In Wes Anderson’s Violence from Dávid Velenczei; we get to see the violent scenes of Bottle Rocket, Rushmore, The Royal Tenenbaums, The Life Aquatic With Steve Zissou, The Darjeeling Limited, Moonrise Kingdom and The Grand Budapest Hotel all intermingled in one super-cut.
When we think about the films of Wes Anderson we often get caught up in the cinematography, the quirky characters and the general whimsy of it all. Very rarely does anyone mention, nor do we notice, just how oddly violent the films are. Often this violence takes a back seat to much of the plot and when characters do get hurt, they rarely seem to react to the pain. Not that there aren’t spirited fights or action scenes, but these scenes are often juxtaposed with the calm aftermath or pithy dialogue that is so distinct to Anderson’s film style. Whether it’s watching the Whitman brothers duke it out on the train only to calmly talk moments later, or the many, MANY punches to multiple faces during The Grand Budapest Hotel that appear to be treated with a subtle stoicism that makes it seem like a jab to the nose is somehow incredibly commonplace in that universe.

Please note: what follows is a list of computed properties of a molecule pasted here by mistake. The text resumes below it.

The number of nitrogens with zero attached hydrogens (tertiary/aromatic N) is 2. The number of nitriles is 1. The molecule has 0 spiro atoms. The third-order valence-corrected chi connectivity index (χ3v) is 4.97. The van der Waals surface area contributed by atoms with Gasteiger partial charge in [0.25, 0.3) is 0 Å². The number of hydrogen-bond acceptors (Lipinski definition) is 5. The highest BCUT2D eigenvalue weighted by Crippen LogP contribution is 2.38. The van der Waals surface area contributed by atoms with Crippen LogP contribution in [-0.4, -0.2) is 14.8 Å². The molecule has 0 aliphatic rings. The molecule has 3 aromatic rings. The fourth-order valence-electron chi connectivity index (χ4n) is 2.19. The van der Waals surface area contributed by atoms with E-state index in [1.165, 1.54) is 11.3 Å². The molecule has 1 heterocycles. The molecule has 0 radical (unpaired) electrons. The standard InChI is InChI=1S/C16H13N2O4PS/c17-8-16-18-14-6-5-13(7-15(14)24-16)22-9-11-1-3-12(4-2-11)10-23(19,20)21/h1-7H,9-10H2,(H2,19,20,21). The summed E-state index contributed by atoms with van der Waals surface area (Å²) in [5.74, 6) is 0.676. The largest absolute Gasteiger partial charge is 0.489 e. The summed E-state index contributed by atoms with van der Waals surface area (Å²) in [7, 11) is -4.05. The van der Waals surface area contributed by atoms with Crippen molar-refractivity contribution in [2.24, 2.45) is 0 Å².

I myself remember reeling a bit when Jeff Goldblum’s Kovacs lost his fingers in Budapest, but after watching this super-cut, I realize that Anderson has been making some of the artsiest action flicks of the last few decades and I don’t think I’ll look at any of his films in the same light ever again. In fact, it even makes the SNL parody of his film style seem more plausible as something Anderson himself would have created.
Have you noticed Wes Anderson’s violent tendencies before? In the world of constant reboots that we live in do you desperately want to see him re-do something like Die Hard or Predator? Let us know in the comments.